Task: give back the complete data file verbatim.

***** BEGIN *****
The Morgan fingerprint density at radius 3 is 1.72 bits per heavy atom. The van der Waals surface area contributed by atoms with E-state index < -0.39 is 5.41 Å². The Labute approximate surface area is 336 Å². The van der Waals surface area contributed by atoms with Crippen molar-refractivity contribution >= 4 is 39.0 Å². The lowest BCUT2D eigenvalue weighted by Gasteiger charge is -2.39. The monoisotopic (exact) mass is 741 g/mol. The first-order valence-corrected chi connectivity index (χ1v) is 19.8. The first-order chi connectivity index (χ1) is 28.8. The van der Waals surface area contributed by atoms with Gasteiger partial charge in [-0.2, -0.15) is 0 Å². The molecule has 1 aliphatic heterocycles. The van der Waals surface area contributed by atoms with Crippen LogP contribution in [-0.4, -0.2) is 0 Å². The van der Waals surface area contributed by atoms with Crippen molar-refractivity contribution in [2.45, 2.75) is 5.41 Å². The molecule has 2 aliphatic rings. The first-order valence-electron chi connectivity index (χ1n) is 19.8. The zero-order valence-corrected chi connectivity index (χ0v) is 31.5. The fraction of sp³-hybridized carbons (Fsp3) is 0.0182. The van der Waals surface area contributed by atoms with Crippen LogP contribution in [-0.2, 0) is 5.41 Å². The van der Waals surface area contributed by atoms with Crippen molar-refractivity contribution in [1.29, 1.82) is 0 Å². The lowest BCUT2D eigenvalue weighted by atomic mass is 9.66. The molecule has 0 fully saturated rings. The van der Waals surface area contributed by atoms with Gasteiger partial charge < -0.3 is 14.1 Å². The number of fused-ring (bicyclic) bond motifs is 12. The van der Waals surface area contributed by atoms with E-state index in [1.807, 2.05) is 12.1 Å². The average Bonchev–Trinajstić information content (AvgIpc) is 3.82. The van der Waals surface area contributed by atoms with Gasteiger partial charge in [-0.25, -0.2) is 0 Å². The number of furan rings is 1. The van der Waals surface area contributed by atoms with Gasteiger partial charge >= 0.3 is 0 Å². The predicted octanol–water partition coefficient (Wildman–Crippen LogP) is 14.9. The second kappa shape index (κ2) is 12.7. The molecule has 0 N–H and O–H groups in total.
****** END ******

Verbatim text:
The Morgan fingerprint density at radius 3 is 1.72 bits per heavy atom. The van der Waals surface area contributed by atoms with E-state index < -0.39 is 5.41 Å². The Labute approximate surface area is 336 Å². The van der Waals surface area contributed by atoms with Crippen molar-refractivity contribution >= 4 is 39.0 Å². The lowest BCUT2D eigenvalue weighted by Gasteiger charge is -2.39. The monoisotopic (exact) mass is 741 g/mol. The first-order valence-corrected chi connectivity index (χ1v) is 19.8. The first-order chi connectivity index (χ1) is 28.8. The van der Waals surface area contributed by atoms with Gasteiger partial charge in [-0.2, -0.15) is 0 Å². The molecule has 1 aliphatic heterocycles. The van der Waals surface area contributed by atoms with Crippen LogP contribution in [-0.4, -0.2) is 0 Å². The van der Waals surface area contributed by atoms with Crippen molar-refractivity contribution in [2.45, 2.75) is 5.41 Å². The molecule has 2 aliphatic rings. The first-order valence-electron chi connectivity index (χ1n) is 19.8. The zero-order valence-corrected chi connectivity index (χ0v) is 31.5. The fraction of sp³-hybridized carbons (Fsp3) is 0.0182. The van der Waals surface area contributed by atoms with Crippen LogP contribution in [-0.2, 0) is 5.41 Å². The van der Waals surface area contributed by atoms with Crippen molar-refractivity contribution in [1.29, 1.82) is 0 Å². The lowest BCUT2D eigenvalue weighted by atomic mass is 9.66. The molecule has 0 fully saturated rings. The van der Waals surface area contributed by atoms with Gasteiger partial charge < -0.3 is 14.1 Å². The number of fused-ring (bicyclic) bond motifs is 12. The van der Waals surface area contributed by atoms with E-state index in [1.807, 2.05) is 12.1 Å². The average Bonchev–Trinajstić information content (AvgIpc) is 3.82. The van der Waals surface area contributed by atoms with Gasteiger partial charge in [-0.25, -0.2) is 0 Å². The number of furan rings is 1. The van der Waals surface area contributed by atoms with Gasteiger partial charge >= 0.3 is 0 Å². The predicted octanol–water partition coefficient (Wildman–Crippen LogP) is 14.9. The second kappa shape index (κ2) is 12.7. The molecule has 0 N–H and O–H groups in total.